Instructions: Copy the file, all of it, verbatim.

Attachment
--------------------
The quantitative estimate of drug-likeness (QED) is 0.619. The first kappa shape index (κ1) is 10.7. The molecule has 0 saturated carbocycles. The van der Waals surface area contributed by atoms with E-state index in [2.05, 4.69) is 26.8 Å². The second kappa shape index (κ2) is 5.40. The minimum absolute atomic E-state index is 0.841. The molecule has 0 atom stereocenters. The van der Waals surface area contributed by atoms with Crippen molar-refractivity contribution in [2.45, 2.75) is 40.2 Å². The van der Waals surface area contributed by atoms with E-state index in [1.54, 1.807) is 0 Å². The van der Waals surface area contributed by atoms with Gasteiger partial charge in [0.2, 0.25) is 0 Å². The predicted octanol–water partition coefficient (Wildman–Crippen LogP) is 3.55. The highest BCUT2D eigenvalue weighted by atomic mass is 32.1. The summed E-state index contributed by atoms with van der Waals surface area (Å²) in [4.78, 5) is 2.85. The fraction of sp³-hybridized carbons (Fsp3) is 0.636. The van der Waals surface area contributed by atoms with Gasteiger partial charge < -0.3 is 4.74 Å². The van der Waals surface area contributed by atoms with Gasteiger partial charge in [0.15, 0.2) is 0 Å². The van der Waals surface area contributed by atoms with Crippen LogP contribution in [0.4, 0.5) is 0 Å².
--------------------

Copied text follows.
The quantitative estimate of drug-likeness (QED) is 0.619. The first kappa shape index (κ1) is 10.7. The molecule has 0 saturated carbocycles. The van der Waals surface area contributed by atoms with E-state index in [2.05, 4.69) is 26.8 Å². The second kappa shape index (κ2) is 5.40. The minimum absolute atomic E-state index is 0.841. The molecule has 0 atom stereocenters. The van der Waals surface area contributed by atoms with Crippen molar-refractivity contribution in [2.45, 2.75) is 40.2 Å². The van der Waals surface area contributed by atoms with E-state index in [1.54, 1.807) is 0 Å². The van der Waals surface area contributed by atoms with Gasteiger partial charge in [0.2, 0.25) is 0 Å². The predicted octanol–water partition coefficient (Wildman–Crippen LogP) is 3.55. The highest BCUT2D eigenvalue weighted by atomic mass is 32.1. The summed E-state index contributed by atoms with van der Waals surface area (Å²) in [4.78, 5) is 2.85. The fraction of sp³-hybridized carbons (Fsp3) is 0.636. The van der Waals surface area contributed by atoms with Gasteiger partial charge < -0.3 is 4.74 Å². The van der Waals surface area contributed by atoms with Gasteiger partial charge in [0.15, 0.2) is 0 Å². The van der Waals surface area contributed by atoms with Crippen LogP contribution in [0.4, 0.5) is 0 Å².